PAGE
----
I have a review in The National on Hazem Kandil’s new revisionist history of Egypt’s post-1952 regime, Soldiers, Spies, and Statesmen: Egypt’s Road to Revolt. The book explains Egypt’s evolution from a military to a police state from Nasser through Mubarak, and the internal rivalries over decades between the military, the various branches of police and security services, and the political apparatus. Kandil argues that this history explains the military’s quick support for the millions of Egyptians in the streets calling for Mubarak’s end and the fall of the regime (hardly realized yet). Here’s the opening:

In October 1972 Anwar Sadat met with the Supreme Council of the Armed Forces (Scaf) to discuss plans to retake the Israeli-occupied Sinai. The generals suspected Sadat was planning a limited war – to cross the Suez Canal and then dig in – rather than advance to retake the strategic Gidi and Mitla passes. The deputy war minister objected; it would be a military disaster. When he pressed his point, Sadat erupted, according to the minutes cited by Hazem Kandil in Soldiers, Spies, and Statesmen: Egypt’s Road to Revolt. “Make one more objection, and you will be asked to stay home,” Egypt’s president shouted. “Learn your place! You are a soldier, not a politician.”

Days later, Sadat dismissed those opposing Scaf members and purged a hundred other high-ranking officers. Sadat called the military council “a group of childish pupils, [composed of] a deceived leftist, an ailing psychopath, a mercenary, a traitor to Egypt, a conspirator.”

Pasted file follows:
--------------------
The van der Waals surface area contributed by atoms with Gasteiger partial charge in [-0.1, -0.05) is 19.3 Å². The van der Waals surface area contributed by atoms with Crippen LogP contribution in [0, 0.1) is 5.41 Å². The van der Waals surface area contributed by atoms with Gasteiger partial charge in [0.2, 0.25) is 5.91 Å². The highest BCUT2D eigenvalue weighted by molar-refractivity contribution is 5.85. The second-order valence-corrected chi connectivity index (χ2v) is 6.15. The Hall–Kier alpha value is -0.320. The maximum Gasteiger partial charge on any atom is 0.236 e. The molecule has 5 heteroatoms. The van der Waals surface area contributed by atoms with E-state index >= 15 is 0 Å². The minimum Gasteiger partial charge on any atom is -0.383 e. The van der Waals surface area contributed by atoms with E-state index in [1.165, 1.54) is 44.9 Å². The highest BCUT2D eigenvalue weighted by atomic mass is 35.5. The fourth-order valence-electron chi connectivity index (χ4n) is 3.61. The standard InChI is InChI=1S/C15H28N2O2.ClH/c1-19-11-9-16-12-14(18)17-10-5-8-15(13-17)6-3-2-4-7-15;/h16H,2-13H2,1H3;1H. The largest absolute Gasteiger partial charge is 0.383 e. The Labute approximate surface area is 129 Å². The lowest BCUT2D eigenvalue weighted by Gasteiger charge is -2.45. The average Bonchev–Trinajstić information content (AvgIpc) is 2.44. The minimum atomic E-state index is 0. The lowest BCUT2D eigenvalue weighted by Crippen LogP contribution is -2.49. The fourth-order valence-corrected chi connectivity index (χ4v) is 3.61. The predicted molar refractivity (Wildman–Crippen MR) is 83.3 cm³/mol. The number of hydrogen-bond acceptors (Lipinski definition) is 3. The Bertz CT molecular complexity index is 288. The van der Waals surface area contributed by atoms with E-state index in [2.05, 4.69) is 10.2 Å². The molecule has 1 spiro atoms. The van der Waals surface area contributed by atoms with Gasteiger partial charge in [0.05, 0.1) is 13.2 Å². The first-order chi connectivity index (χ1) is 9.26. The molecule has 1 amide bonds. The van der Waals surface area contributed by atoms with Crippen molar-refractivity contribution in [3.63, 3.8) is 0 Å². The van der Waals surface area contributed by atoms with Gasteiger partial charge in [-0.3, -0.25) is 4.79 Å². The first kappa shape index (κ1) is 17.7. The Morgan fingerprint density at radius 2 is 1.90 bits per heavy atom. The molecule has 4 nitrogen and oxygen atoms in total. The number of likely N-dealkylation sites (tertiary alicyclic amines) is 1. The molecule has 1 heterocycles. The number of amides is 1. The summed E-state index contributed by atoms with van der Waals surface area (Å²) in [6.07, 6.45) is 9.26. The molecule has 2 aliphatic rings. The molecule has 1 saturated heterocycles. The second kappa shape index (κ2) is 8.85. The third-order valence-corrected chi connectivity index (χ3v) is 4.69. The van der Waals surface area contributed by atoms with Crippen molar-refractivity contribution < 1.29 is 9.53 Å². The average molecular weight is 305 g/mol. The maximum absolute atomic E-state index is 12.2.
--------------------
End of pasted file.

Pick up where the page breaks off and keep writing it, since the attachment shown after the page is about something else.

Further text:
This is hardly the lofty rhetoric used to describe Egypt’s military, especially by a president who was among the Free Officers that seized power in 1952. But it illustrates the complexities and internal rivalries of the Egyptian regime that are the subject of Kandil’s bold, revisionist history, which disputes the “misguided belief that the Egyptian regime has maintained its military character.” To Kandil the regime is not a monolith but “an amalgam of institutions” – the military, the police and security services, and the political leadership – “each with its own power-maximising agendas”.

Read the rest here.

Egyptorama, or desert highways

“A lonely door built in the middle of the desert, a forest of lampposts, a mosque shaped like a spaceship; emptiness turns brutally into strangeness, creating a tension between people and their environment. This is Egyptorama—a road trip that leads nowhere.”

Stark photos by Julian Chatelin on Guernica that capture the Egyptian military’s role in the transformation of the country’s physical (and political) landscape. Abandoned tracts of desert are either unused military installations or, more often on the fringes of Cairo, state-military land sold to speculators close to the regime, to build an unsustainable and largely unrealized suburban dream in the desert. Via Arabist.